Even if you’re born, bred and live in the Cities (here in Minnesota that means the Twin Cities of Minneapolis/Saint Paul), you have a very good chance of being seduced by prairies. Heading out of the western suburbs, the prairies begin to undulate almost immediately. The sky is huge; you can see for miles. Small towns speed by (that is, if you’re smart enough to avoid the slam/dunk speed of interstate 94), each town dotted by its farming temples of grain elevators. There’ll be a cafe or two, a feed store, grocery emporia, several steeples–one likely Catholic, the other Lutheran–and tidy two-story houses with flower and vegetable plots plowed into rectangles.
My experience with prairies began as a girl when my North Dakota mother brought my sister and me “north” by train from South Carolina to visit her father whom we called Papa Max. When I came to live in the Twin Cities in my 20s–purely by chance, yet drawn by an invisible force I now recognize as fate–I walked Twin Cities neighborhoods and felt strangely at home because the architecture resembled Papa Max’s “gingerbread” house with its huge third-story attic, and gables high above each side, its front porch with pebble foundation, and its big “Palladian” window at the front.
But it was my years as a writer-in-the-schools that truly taught me prairies and the small towns that sustain far-flung farmers. Don’t let anyone kid you: there are two distinct cultures in Minnesota (or more, but that’s another story): farm and city. Now we get to the poets. When I taught in small town or rural schools–Roseau, Blue Earth, Hallock, Swanville (oh, the beauty of that name), even the bigger towns like Worthington, Alexandria, Bemidji, and Red Wing–I eventually discovered the rich heritage of soil and weather, crops and quirky characters and the complex heritage of Native Americans and various immigrant groups–all part of the students’ lives. This is the heritage that made its way into the students’ poems, and of course into the poetry of adults who just happened to live near the prairie.
Now we have a beautifully compiled, designed and printed anthology of many poets from the prairie (and some from the city): Scott King’s Perfect Dragonfly. Scott King and his Red Dragonfly Press, housed in The Anderson Center, Red Wing, have been steadily publishing letterpress books (small, beautifully designed and often illustrated “fine-art” books) and larger more standard collections of poetry for a decade and a half. Scott himself grew up on the prairie and many poets he’s published represent this amazingly rich prairie culture.
Take Nancy Paddock’s poem “The Splendor of Music” whose first lines go like this:
In a small Minnesota town where life is reasonable
though cropped at both ends of its intensity…
Listening to Nancy read this at the Birchbark Reading Series Wednesday night hosted by Michael Kiesow Moore, I laughed out loud, picturing immediately the way you can see from one end of main street to the other, and know that prairie wind is waiting to grab you outside. Though Nancy made me laugh, I also realized what the town (Litchfield in her case) protects against: that intense, often frightening blow. When the land itself is so huge and powerful, town needs to be a haven.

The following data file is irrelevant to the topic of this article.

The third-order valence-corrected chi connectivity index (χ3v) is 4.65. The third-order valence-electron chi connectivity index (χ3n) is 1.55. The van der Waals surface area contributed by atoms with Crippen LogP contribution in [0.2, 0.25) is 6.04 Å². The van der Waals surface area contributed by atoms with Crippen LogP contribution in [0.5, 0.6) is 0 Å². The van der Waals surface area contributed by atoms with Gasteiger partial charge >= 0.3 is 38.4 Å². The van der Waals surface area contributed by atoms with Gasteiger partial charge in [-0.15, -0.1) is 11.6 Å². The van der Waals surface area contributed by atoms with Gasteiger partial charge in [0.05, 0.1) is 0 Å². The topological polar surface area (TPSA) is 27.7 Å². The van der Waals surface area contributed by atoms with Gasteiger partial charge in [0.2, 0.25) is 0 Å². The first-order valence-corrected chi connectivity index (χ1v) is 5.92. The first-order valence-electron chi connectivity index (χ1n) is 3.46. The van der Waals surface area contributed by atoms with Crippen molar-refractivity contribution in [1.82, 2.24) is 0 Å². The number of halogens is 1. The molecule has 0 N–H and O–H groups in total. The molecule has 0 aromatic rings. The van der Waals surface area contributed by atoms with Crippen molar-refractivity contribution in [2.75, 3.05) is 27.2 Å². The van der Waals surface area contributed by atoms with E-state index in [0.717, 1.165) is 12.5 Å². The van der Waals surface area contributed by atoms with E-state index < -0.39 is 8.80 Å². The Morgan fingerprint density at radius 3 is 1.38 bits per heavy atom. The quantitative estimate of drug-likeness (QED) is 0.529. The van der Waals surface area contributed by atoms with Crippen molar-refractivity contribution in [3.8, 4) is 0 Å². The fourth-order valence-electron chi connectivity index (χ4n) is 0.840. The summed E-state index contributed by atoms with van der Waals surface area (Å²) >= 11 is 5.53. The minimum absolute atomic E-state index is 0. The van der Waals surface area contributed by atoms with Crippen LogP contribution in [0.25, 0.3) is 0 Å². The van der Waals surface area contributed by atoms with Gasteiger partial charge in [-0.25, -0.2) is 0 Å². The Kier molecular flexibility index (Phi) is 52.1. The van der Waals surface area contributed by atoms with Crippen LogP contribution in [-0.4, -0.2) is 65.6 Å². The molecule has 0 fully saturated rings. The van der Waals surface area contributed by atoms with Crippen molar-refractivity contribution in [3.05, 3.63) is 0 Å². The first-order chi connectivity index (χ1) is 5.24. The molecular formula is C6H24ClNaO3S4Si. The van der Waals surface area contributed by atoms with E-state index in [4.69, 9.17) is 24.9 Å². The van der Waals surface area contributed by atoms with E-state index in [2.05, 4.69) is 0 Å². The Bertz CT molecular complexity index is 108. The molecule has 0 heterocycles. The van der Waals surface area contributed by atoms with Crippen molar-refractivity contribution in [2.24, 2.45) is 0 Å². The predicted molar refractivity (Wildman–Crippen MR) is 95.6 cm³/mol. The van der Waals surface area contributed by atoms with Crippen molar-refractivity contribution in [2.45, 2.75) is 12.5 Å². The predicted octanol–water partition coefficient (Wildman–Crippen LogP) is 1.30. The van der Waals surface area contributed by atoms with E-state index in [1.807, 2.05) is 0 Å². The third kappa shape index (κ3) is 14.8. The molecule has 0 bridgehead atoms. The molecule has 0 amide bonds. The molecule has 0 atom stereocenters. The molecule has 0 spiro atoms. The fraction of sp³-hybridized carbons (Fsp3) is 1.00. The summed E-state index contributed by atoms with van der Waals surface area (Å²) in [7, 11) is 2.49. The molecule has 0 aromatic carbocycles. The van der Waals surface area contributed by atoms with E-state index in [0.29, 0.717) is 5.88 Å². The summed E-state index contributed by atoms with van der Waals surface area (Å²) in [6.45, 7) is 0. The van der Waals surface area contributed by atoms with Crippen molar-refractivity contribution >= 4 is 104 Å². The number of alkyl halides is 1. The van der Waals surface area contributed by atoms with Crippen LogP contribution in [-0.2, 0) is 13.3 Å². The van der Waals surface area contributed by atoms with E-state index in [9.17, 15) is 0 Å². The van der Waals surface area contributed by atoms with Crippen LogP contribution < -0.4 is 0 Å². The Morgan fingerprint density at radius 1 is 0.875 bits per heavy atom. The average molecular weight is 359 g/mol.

Joe Paddock’s long poem “The Big Snapper” puts us in a rowboat with boy and poacher who snags a huge snapper:
it hit the boat’s bottom, legs and tail and neck thrashing
like a knotted bunch of angry, heavy-bodied snakes.
Its neck lashed out fifteen inches, its razor beak
snapped at the air, me sitting there barefoot.
Again, there’s humor, and that tension between the fierceness of nature versus the minimal chance of the human. We root for the boy and are very very glad when the poacher swings the snapper back where it belongs.
Not all prairie poets stay on the prairie: Lyle Daggert’s poem “guantanamera” is a kaleidoscope of shifting perspectives:
this man when did you
first meet this man do you
know this man being
transferred to another facility effective
huge flashes of light explosions
dropping from the sky along
the tigris the night
a dream of shattered glass
(Sorry, Lyle, my computer formatting won’t let your spacing stay.)
By the time it’s done, the horror of the Iraq war, its shifting untruths, and the hidden holding of unknown men have unhinged us.
Finally a note about Diane Jarvenpa’s “Ancient Wonders, the Modern World,” originally published as a letterpress book with illustrations. This skillful blend of modern and ancient humanoid life washes back and forth like an ancient sea:
We reach from our sleep to take the day,
legs emerge from the whipped foam of sheets
and there we are–
like that pair walking together in Laetoli
3.6 million years before
On the cover of Perfect Dragonfly, Scott King has inscribed his version of Leonardo da Vinci’s archtypal “Vitruvian Man.” Instead of da Vinci’s man with two sets of arms and legs inscribed with a square and a circle, Scott King has put a dragonfly, its four wings like the arms and legs of the human. Just as da Vinci suggested that the human is the measure of all architecture, i.e. of all things, so King suggests that his dragonfly (he studies them) and his press likewise provide a measure. The humor is gentle; the art is diverse and wonderful.